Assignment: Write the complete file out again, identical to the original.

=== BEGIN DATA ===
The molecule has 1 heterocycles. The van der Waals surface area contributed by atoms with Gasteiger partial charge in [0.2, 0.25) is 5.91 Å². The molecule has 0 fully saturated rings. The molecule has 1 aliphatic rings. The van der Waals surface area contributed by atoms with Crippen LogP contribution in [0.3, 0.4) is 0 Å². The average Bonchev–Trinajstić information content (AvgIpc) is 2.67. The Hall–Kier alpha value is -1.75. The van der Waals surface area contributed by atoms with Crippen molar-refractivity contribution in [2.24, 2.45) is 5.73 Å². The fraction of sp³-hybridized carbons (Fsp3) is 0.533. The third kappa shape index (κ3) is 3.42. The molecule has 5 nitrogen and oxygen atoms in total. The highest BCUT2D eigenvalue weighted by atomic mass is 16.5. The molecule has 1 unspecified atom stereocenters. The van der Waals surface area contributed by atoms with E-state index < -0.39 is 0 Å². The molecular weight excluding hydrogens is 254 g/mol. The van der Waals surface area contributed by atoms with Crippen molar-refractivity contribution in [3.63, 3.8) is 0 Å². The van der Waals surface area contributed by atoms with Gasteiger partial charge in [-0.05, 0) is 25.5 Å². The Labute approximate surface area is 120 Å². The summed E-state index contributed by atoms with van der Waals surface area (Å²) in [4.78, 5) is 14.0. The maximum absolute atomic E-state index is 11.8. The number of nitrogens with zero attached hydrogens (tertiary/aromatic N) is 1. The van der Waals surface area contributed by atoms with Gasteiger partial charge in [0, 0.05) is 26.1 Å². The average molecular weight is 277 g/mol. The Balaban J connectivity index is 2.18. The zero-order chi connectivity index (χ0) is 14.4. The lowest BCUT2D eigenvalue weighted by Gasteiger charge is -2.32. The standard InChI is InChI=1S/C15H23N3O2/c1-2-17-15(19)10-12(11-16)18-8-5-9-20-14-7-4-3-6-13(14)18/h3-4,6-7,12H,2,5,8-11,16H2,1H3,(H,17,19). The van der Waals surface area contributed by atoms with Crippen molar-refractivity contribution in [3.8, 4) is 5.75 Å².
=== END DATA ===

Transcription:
The molecule has 1 heterocycles. The van der Waals surface area contributed by atoms with Gasteiger partial charge in [0.2, 0.25) is 5.91 Å². The molecule has 0 fully saturated rings. The molecule has 1 aliphatic rings. The van der Waals surface area contributed by atoms with Crippen LogP contribution in [0.3, 0.4) is 0 Å². The average Bonchev–Trinajstić information content (AvgIpc) is 2.67. The Hall–Kier alpha value is -1.75. The van der Waals surface area contributed by atoms with Crippen molar-refractivity contribution in [2.24, 2.45) is 5.73 Å². The fraction of sp³-hybridized carbons (Fsp3) is 0.533. The third kappa shape index (κ3) is 3.42. The molecule has 5 nitrogen and oxygen atoms in total. The highest BCUT2D eigenvalue weighted by atomic mass is 16.5. The molecule has 1 unspecified atom stereocenters. The van der Waals surface area contributed by atoms with E-state index < -0.39 is 0 Å². The molecular weight excluding hydrogens is 254 g/mol. The van der Waals surface area contributed by atoms with Crippen molar-refractivity contribution in [3.63, 3.8) is 0 Å². The van der Waals surface area contributed by atoms with Gasteiger partial charge in [-0.05, 0) is 25.5 Å². The Labute approximate surface area is 120 Å². The summed E-state index contributed by atoms with van der Waals surface area (Å²) in [4.78, 5) is 14.0. The maximum absolute atomic E-state index is 11.8. The number of nitrogens with zero attached hydrogens (tertiary/aromatic N) is 1. The van der Waals surface area contributed by atoms with Gasteiger partial charge in [0, 0.05) is 26.1 Å². The average molecular weight is 277 g/mol. The Balaban J connectivity index is 2.18. The zero-order chi connectivity index (χ0) is 14.4. The lowest BCUT2D eigenvalue weighted by Gasteiger charge is -2.32. The standard InChI is InChI=1S/C15H23N3O2/c1-2-17-15(19)10-12(11-16)18-8-5-9-20-14-7-4-3-6-13(14)18/h3-4,6-7,12H,2,5,8-11,16H2,1H3,(H,17,19). The van der Waals surface area contributed by atoms with Crippen molar-refractivity contribution in [3.8, 4) is 5.75 Å².